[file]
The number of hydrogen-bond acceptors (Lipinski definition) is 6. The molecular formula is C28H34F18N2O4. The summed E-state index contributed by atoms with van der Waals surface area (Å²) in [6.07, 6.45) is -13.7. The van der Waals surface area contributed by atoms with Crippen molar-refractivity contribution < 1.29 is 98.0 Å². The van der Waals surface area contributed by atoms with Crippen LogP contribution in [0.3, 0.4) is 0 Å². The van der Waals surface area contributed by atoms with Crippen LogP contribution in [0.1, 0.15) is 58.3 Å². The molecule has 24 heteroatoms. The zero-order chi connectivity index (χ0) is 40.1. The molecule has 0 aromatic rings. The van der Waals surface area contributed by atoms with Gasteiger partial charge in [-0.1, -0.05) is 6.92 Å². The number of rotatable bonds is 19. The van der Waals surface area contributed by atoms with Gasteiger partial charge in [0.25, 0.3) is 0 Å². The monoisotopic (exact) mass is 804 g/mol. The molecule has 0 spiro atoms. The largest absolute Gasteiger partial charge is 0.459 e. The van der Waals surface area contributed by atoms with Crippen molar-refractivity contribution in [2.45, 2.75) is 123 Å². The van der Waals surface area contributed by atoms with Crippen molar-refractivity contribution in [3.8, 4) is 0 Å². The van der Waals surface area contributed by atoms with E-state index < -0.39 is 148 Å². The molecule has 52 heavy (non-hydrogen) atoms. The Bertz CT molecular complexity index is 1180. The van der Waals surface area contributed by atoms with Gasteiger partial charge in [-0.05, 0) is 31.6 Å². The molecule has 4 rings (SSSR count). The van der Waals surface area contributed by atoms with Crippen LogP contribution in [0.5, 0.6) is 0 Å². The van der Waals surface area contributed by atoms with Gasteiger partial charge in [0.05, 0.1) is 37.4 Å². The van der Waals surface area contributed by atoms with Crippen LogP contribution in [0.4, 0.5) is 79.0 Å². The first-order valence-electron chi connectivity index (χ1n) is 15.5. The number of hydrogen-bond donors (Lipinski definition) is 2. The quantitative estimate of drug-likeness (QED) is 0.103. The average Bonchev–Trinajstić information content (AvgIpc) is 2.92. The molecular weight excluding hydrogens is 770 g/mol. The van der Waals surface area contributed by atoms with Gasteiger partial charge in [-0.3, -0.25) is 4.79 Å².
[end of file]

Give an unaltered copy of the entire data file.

The number of hydrogen-bond acceptors (Lipinski definition) is 6. The molecular formula is C28H34F18N2O4. The summed E-state index contributed by atoms with van der Waals surface area (Å²) in [6.07, 6.45) is -13.7. The van der Waals surface area contributed by atoms with Crippen molar-refractivity contribution < 1.29 is 98.0 Å². The van der Waals surface area contributed by atoms with Crippen LogP contribution in [0.3, 0.4) is 0 Å². The van der Waals surface area contributed by atoms with Crippen LogP contribution in [0.1, 0.15) is 58.3 Å². The molecule has 24 heteroatoms. The zero-order chi connectivity index (χ0) is 40.1. The molecule has 0 aromatic rings. The van der Waals surface area contributed by atoms with Gasteiger partial charge in [-0.1, -0.05) is 6.92 Å². The number of rotatable bonds is 19. The van der Waals surface area contributed by atoms with Gasteiger partial charge in [0.25, 0.3) is 0 Å². The monoisotopic (exact) mass is 804 g/mol. The molecule has 0 spiro atoms. The largest absolute Gasteiger partial charge is 0.459 e. The van der Waals surface area contributed by atoms with Crippen molar-refractivity contribution in [2.45, 2.75) is 123 Å². The van der Waals surface area contributed by atoms with Crippen molar-refractivity contribution in [3.8, 4) is 0 Å². The van der Waals surface area contributed by atoms with E-state index < -0.39 is 148 Å². The molecule has 52 heavy (non-hydrogen) atoms. The Bertz CT molecular complexity index is 1180. The van der Waals surface area contributed by atoms with Gasteiger partial charge in [-0.05, 0) is 31.6 Å². The molecule has 4 rings (SSSR count). The van der Waals surface area contributed by atoms with Crippen LogP contribution in [0.5, 0.6) is 0 Å². The van der Waals surface area contributed by atoms with Gasteiger partial charge in [0.05, 0.1) is 37.4 Å². The van der Waals surface area contributed by atoms with Crippen LogP contribution in [0.4, 0.5) is 79.0 Å². The first-order valence-electron chi connectivity index (χ1n) is 15.5. The number of hydrogen-bond donors (Lipinski definition) is 2. The quantitative estimate of drug-likeness (QED) is 0.103. The average Bonchev–Trinajstić information content (AvgIpc) is 2.92. The molecular weight excluding hydrogens is 770 g/mol. The van der Waals surface area contributed by atoms with Gasteiger partial charge in [-0.3, -0.25) is 4.79 Å².